statuesque


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stat·u·esque

 (stăch′o͞o-ĕsk′)
adj.
Suggestive of a statue, as in proportion, grace, or dignity; stately.

stat′u·esque′ly adv.
American Heritage® Dictionary of the English Language, Fifth Edition. Copyright © 2016 by Houghton Mifflin Harcourt Publishing Company. Published by Houghton Mifflin Harcourt Publishing Company. All rights reserved.

statuesque

(ˌstætjʊˈɛsk)
adj
like a statue, esp in possessing great formal beauty or dignity
[C19: from statue + -esque, on the model of picturesque]
ˌstatuˈesquely adv
ˌstatuˈesqueness n
Collins English Dictionary – Complete and Unabridged, 12th Edition 2014 © HarperCollins Publishers 1991, 1994, 1998, 2000, 2003, 2006, 2007, 2009, 2011, 2014

stat•u•esque

(ˌstætʃ uˈɛsk)

adj.
like or suggesting a statue, as in massive or majestic dignity, grace, or beauty.
[1825–35]
Random House Kernerman Webster's College Dictionary, © 2010 K Dictionaries Ltd. Copyright 2005, 1997, 1991 by Random House, Inc. All rights reserved.
ThesaurusAntonymsRelated WordsSynonymsLegend:
Adj.1.statuesque - of size and dignity suggestive of a statue
tall - great in vertical dimension; high in stature; "tall people"; "tall buildings"; "tall trees"; "tall ships"
2.statuesque - suggestive of a statue
shapely - having a well-proportioned and pleasing shape; "a slim waist and shapely legs"
Based on WordNet 3.0, Farlex clipart collection. © 2003-2012 Princeton University, Farlex Inc.

statuesque

adjective well-proportioned, stately, Junoesque, imposing, majestic, dignified, regal She was a statuesque brunette of thirty-eight.
Collins Thesaurus of the English Language – Complete and Unabridged 2nd Edition. 2002 © HarperCollins Publishers 1995, 2002
Translations

statuesque

[ˌstætjʊˈesk] ADJescultural
Collins Spanish Dictionary - Complete and Unabridged 8th Edition 2005 © William Collins Sons & Co. Ltd. 1971, 1988 © HarperCollins Publishers 1992, 1993, 1996, 1997, 2000, 2003, 2005

statuesque

[ˌstætʃʊˈɛsk] adj [woman] → sculptural(e)
Collins English/French Electronic Resource. © HarperCollins Publishers 2005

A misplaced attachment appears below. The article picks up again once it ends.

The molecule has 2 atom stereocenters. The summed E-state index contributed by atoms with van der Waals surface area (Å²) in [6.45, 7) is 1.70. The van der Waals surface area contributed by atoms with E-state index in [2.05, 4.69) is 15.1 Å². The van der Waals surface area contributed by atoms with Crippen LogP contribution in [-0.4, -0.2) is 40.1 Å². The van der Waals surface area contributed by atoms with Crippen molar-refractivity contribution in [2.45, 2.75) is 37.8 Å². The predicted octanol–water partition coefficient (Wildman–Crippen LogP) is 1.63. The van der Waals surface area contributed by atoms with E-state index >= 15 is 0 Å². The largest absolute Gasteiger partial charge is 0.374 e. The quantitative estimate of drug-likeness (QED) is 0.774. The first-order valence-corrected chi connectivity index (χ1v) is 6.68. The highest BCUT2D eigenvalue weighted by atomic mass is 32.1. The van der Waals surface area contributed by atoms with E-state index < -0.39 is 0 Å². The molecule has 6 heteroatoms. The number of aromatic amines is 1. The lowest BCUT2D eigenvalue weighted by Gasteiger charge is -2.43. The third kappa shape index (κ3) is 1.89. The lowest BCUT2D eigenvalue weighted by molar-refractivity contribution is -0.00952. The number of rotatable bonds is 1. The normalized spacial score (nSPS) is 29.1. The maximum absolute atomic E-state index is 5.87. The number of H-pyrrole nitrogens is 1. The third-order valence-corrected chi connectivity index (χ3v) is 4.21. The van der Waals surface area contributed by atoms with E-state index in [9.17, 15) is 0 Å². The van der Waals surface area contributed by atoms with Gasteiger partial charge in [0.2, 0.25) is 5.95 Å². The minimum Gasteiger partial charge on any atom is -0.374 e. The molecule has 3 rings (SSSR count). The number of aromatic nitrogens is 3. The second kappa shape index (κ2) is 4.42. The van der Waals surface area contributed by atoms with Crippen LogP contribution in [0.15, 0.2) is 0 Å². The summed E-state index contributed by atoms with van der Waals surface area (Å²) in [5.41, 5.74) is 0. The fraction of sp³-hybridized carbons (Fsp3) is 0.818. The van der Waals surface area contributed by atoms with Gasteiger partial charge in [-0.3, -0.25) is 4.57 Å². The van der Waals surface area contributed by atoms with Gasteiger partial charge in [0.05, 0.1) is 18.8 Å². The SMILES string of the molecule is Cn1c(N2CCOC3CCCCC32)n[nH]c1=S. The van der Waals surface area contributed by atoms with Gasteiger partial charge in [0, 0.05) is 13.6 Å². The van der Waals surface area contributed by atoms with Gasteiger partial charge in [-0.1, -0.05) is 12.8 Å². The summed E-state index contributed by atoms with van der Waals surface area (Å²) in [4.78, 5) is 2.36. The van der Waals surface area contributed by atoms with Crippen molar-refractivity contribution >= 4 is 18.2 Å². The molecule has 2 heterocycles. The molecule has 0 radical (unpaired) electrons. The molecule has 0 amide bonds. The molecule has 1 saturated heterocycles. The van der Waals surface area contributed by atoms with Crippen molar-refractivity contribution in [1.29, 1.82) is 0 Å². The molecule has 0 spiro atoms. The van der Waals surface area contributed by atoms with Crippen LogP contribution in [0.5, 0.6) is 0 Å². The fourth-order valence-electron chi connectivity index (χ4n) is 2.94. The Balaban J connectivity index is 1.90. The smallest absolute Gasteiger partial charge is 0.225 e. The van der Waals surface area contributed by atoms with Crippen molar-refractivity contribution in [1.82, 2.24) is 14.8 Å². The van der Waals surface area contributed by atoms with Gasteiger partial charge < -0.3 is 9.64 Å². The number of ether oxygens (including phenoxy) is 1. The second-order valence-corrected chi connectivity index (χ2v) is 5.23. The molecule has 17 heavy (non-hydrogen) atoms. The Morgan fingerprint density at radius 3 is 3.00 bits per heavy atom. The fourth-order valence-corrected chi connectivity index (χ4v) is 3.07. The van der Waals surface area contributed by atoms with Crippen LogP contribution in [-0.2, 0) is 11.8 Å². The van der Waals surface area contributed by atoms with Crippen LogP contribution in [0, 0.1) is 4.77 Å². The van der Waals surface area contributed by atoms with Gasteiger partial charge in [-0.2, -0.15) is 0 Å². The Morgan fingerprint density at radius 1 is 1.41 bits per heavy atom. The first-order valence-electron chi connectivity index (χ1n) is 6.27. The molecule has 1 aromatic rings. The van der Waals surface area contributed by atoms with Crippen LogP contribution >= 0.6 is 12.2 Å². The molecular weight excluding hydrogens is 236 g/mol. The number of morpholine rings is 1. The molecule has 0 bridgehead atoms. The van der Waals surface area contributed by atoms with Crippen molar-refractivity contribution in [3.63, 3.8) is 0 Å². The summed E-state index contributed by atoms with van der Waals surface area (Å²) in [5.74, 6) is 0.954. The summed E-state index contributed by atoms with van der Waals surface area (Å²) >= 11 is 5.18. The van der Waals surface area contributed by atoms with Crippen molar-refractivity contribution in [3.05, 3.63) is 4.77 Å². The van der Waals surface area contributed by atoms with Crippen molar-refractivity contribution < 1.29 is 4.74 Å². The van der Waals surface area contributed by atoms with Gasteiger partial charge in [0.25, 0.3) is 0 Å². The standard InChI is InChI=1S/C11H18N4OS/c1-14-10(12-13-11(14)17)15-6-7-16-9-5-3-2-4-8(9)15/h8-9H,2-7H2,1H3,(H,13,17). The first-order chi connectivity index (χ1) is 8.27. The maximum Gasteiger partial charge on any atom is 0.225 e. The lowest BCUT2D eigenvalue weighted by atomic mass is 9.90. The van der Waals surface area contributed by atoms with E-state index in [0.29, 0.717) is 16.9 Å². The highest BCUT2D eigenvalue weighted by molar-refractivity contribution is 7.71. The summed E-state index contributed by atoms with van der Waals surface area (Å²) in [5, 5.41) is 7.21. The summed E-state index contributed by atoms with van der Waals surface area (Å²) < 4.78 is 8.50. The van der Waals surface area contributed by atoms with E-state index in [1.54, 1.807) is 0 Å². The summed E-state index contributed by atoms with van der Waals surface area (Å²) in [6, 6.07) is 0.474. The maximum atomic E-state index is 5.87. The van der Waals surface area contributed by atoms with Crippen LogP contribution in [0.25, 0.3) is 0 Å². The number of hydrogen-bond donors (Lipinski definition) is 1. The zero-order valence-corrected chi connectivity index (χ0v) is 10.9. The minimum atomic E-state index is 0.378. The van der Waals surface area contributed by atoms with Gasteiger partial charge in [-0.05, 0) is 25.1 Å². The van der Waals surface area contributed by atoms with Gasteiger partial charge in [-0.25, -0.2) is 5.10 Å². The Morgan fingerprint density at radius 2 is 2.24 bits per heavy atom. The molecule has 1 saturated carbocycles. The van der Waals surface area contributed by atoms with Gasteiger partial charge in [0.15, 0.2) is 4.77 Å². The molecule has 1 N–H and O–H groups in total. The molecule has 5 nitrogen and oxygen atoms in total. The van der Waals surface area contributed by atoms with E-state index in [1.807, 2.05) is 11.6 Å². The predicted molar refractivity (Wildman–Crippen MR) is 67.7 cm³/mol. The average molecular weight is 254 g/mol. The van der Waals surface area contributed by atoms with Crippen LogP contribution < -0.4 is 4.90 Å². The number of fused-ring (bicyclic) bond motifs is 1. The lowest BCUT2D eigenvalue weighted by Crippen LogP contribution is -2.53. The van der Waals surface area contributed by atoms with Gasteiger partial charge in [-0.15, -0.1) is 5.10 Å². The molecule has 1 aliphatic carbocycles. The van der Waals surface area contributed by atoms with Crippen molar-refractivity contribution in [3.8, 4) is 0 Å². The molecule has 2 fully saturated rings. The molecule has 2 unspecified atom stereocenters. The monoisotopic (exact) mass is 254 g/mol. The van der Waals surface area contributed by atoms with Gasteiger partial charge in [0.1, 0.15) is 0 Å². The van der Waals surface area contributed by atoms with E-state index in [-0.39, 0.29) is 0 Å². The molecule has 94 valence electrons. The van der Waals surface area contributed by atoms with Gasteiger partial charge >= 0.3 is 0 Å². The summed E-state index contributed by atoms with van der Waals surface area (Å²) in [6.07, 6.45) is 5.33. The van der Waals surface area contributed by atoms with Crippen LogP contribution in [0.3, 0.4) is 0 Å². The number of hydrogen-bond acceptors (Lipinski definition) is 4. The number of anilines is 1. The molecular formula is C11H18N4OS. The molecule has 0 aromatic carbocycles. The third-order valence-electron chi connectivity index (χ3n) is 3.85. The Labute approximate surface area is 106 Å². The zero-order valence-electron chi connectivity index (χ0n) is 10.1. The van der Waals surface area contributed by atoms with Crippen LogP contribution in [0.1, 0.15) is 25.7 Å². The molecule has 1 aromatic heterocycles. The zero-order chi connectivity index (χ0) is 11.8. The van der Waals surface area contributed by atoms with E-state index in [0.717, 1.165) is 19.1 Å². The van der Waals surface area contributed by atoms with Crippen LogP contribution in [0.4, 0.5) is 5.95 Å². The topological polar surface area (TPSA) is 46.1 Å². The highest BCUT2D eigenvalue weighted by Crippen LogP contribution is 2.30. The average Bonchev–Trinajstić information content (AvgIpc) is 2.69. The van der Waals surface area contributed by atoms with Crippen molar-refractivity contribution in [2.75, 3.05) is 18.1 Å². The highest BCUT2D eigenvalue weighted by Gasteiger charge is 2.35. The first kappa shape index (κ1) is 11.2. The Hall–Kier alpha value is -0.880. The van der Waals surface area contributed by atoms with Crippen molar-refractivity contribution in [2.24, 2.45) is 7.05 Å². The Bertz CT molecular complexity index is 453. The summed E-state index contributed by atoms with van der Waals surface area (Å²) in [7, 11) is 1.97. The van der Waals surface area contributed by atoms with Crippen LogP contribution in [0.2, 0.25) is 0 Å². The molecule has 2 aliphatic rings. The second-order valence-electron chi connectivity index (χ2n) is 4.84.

statuesque

adjstandbildhaft, statuesk (liter); a woman with statuesque lookseine Frau von klassischer Schönheit
Collins German Dictionary – Complete and Unabridged 7th Edition 2005. © William Collins Sons & Co. Ltd. 1980 © HarperCollins Publishers 1991, 1997, 1999, 2004, 2005, 2007

statuesque

[ˌstætjʊˈɛsk] adj (woman) → statuario/a
Collins Italian Dictionary 1st Edition © HarperCollins Publishers 1995
References in classic literature ?
As Tarzan rose upon the body of his kill to scream forth his hideous victory cry into the face of the moon the wind carried to his nostrils something which froze him to statuesque immobility and silence.
"Of whom--of what are you thinking?" asked Adele of her companion, whose countenance she had been watching with a little amused attention, arrested by the absorbed expression which seemed to have seized and fixed every feature into a statuesque repose.
She was of majestic form and stature, her attitudes were imposing and statuesque, and her gestures and movements distinguished by a noble and stately grace.
A wondrous transformation was wrought in the motionless mass of statuesque bone and muscle that had an instant before stood as though carved out of the living bronze.
Carter Druse grew pale; he shook in every limb, turned faint, and saw the statuesque group before him as black figures, rising, falling, moving unsteadily in arcs of circles in a fiery sky.
Hermann's baggy cotton gowns had some sort of rudimentary frills at neck and bottom, but this girl's print frocks hadn't even a wrinkle; nothing but a few straight folds in the skirt falling to her feet, and these, when she stood still, had a severe and statuesque quality.
It must be confessed that the artist sometimes got possession of the woman, and indulged in antique coiffures, statuesque attitudes, and classic draperies.
Touched that this statuesque princess could so change, Pierre took her hand and begged her forgiveness, without knowing what for.
He was a handsome fellow, and he made a fine statuesque picture of terror, but it was pitiful to see him suffer so.
The ape-man had advanced well into the gulch as he investigated his surroundings and now as he stood near the tree, satisfied that the tunnel would prove a dry and quiet retreat for the night, he turned to retrace his way to the outer end of the entrance that he might block it with boulders against Numa's return, but even with the thought there came something to his sensitive ears that froze him into statuesque immobility with eyes glued upon the tunnel's mouth.
Along the same path that Tara of Helium had been led Turan was conducted toward the throne room of O-Tar the jeddak, and when he entered the Hall of Chiefs his interest turned to wonder and admiration as he viewed the ranks of statuesque thoatmen decked in their gorgeous, martial panoply.
He sat perfectly still, statuesque in homely fashion, after having delivered himself of his effective assent: "Yes.